Let’s face it: with 4k TVs easily available at Best Buy, cloud-accessible software wherever you have an internet connection, and new laptop models debuting at under $200 a pop, technology is more accessible than ever. However that wasn’t always the case… Remember when Matthew Broderick’s IBM PC XT was considered state-of-the-art in Ferris Bueller’s Day Off? Today, expecting people to work with a device like that would be laughable. With high-resolution and lightning-fast consumer products flying off the shelves for deep discounts, it is easy to wonder why the bill for upgrading a “simple” AV system can be so expensive. Looking at how cheap everything is in the home technology market, it’s a fair question to ask.
After all, when you’re in a huddle room, for example, there isn’t usually much more than a flat panel display with an input connection. Wouldn’t it just be simple enough to set up an Amazon Business account, get a new screen, and install it in your office? Some owners have decided to make that shift when fitting out their environments. If you’re thinking of doing the same though, you should consider all of the options and their implications before you arrive at an answer.
Although these systems may look the same, there is a very big difference between a “professional”/“commercial grade” display and its “residential”/“consumer grade” counterpart. Professional models that you see in a typical breakout room have some huge advantages on their side. One of the biggest being the quality and longevity of the product—not only in terms of the physical construction, but the manufacturing and the internal components used. Manufacturers within the professional grade industry also have much tighter limits on quality control, which additionally results in fewer “dead on arrival” units. All of this can lead to a lower total cost of ownership (TCO) over the life of the overall AV system. Since these units typically last longer, they also generally have longer and more comprehensive warranties.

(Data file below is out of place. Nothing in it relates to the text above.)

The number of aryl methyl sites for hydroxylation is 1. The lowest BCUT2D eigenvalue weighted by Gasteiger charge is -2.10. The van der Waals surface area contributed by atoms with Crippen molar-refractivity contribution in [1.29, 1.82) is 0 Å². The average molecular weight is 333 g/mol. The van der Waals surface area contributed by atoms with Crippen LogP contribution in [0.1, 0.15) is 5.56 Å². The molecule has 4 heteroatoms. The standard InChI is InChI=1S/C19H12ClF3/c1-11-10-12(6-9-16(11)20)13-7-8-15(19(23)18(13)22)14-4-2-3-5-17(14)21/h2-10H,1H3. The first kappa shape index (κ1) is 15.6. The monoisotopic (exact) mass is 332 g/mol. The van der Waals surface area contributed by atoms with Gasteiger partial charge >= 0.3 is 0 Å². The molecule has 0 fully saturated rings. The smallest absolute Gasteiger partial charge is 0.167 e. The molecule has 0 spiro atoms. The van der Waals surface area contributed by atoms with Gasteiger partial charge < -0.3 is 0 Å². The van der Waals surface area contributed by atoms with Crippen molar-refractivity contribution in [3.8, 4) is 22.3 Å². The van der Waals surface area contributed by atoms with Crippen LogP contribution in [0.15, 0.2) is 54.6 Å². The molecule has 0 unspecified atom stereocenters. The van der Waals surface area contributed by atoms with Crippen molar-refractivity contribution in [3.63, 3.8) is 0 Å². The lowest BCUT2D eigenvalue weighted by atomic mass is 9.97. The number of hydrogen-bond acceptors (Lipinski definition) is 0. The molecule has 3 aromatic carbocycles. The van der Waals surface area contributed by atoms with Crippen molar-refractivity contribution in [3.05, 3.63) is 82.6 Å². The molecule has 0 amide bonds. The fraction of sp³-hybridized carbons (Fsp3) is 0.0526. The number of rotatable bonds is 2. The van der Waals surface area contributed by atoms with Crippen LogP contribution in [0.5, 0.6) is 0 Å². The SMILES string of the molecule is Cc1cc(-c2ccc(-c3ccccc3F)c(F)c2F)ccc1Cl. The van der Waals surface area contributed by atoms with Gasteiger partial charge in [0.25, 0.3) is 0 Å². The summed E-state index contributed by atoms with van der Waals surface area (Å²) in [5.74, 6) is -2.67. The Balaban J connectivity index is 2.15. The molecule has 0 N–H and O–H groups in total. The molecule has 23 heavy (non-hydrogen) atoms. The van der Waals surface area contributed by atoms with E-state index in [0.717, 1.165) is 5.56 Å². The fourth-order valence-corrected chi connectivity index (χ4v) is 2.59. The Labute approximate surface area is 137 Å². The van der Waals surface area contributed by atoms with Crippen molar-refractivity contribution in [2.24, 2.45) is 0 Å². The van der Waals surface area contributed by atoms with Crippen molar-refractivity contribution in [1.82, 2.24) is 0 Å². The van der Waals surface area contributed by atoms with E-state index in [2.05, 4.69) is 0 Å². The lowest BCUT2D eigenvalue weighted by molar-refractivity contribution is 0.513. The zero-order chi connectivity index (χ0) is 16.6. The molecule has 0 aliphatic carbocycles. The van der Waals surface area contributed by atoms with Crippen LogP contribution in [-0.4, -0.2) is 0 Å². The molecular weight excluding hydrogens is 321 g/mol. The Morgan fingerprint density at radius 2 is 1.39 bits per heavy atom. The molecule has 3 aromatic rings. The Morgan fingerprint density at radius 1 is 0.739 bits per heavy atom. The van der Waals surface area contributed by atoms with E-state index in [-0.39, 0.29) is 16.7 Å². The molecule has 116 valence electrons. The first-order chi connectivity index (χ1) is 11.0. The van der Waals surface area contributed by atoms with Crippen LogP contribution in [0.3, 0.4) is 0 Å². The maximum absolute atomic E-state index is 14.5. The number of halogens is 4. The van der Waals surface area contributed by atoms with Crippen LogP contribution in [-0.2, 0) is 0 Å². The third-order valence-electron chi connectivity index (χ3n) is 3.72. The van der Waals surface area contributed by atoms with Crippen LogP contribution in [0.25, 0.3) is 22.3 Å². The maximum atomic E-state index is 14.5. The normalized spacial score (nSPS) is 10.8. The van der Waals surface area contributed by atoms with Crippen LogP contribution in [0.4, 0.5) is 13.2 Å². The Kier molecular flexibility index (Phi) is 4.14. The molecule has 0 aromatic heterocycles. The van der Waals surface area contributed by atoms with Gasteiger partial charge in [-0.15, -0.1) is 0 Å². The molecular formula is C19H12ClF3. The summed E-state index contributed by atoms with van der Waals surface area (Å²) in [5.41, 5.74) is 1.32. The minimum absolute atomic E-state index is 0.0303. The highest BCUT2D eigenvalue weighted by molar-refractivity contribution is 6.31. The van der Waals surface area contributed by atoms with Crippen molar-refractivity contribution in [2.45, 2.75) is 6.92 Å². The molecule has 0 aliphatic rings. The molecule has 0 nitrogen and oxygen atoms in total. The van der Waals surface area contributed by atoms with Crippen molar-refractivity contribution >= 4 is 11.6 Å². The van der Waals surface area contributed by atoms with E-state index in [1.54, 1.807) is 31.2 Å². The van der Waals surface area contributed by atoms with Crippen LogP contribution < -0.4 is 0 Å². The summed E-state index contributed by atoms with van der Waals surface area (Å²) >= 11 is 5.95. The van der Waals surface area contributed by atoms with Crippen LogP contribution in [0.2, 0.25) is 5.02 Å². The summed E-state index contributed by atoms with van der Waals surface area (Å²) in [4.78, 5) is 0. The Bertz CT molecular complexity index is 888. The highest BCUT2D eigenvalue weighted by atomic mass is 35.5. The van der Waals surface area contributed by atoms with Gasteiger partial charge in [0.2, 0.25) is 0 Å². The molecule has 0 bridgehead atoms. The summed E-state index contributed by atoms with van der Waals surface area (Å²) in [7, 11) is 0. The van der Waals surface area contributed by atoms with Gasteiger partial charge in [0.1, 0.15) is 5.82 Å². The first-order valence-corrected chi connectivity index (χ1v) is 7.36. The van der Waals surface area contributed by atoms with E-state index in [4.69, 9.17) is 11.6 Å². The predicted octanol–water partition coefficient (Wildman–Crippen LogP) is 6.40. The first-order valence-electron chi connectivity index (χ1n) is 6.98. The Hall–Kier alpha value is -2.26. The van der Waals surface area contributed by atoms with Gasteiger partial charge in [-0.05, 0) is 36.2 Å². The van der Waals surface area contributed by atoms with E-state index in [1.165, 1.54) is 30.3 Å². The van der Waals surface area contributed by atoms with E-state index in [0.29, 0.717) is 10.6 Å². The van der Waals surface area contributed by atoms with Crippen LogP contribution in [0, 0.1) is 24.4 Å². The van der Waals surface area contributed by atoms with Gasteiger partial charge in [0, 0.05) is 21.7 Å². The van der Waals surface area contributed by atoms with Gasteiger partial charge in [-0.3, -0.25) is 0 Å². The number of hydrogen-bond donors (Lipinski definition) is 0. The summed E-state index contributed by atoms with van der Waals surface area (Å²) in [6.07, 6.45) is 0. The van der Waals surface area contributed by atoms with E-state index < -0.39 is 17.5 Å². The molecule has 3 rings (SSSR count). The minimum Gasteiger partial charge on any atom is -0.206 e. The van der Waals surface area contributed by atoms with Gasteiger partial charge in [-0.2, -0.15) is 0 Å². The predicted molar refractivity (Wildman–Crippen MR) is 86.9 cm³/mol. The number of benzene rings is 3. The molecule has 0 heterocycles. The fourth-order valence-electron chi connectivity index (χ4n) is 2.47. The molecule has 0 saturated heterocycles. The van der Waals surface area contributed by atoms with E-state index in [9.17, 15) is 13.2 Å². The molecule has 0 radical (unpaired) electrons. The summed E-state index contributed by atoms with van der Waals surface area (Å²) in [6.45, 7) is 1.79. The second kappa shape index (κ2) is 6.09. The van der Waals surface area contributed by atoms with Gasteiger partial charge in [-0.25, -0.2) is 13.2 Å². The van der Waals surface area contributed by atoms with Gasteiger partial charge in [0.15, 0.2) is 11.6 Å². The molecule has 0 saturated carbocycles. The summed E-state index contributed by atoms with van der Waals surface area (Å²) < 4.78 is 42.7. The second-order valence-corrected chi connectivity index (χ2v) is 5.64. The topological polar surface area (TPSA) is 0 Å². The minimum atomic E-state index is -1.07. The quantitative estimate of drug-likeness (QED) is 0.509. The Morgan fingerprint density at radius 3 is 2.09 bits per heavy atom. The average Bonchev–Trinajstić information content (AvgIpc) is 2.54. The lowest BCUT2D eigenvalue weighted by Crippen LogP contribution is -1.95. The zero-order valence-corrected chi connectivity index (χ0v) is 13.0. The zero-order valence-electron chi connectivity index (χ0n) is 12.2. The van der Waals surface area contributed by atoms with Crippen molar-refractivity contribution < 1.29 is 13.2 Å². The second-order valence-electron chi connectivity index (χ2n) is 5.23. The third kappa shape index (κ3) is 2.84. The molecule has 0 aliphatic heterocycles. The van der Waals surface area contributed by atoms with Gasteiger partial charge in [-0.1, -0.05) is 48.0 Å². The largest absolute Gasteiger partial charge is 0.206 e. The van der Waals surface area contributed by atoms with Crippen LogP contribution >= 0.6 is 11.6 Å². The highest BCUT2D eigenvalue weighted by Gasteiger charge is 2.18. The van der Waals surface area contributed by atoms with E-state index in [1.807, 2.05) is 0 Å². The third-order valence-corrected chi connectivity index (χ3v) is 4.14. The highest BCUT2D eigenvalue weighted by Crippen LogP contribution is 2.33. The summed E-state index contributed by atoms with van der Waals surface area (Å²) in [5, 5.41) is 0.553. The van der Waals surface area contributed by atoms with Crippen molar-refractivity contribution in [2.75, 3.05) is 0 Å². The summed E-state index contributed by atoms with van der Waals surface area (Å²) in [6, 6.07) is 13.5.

You also have to consider the use case of the display. For example, if it is being used in a digital signage application, you’re going to need a product that is capable of running hours on end, multiple days at a time (if not 24/7), which you’re not going to find in a consumer grade display. Professional models are also going to have consistent color output, so all displays “look” the same when turned on and are configured. And if for some reason they’re not, it’s easy enough to calibrate them. Doing this with a set of displays intended for personal use requires a lot more time, energy, and (of course) money, assuming you even have access to those settings (which many displays do not). There are other advantages as well, such as being able to manage and control commercial grade items globally over the data network.
When considering whether to purchase commercial or consumer grade AV, price should not be the only factor, as you can see. The initial savings can quickly be eaten away by constantly having to re-purchase systems, hiring individuals to re-calibrate displays, and attempting to retrofit them into an existing AV ecosystem. That’s not to say that consumer grade products don’t have their place. But that place might not be your facility.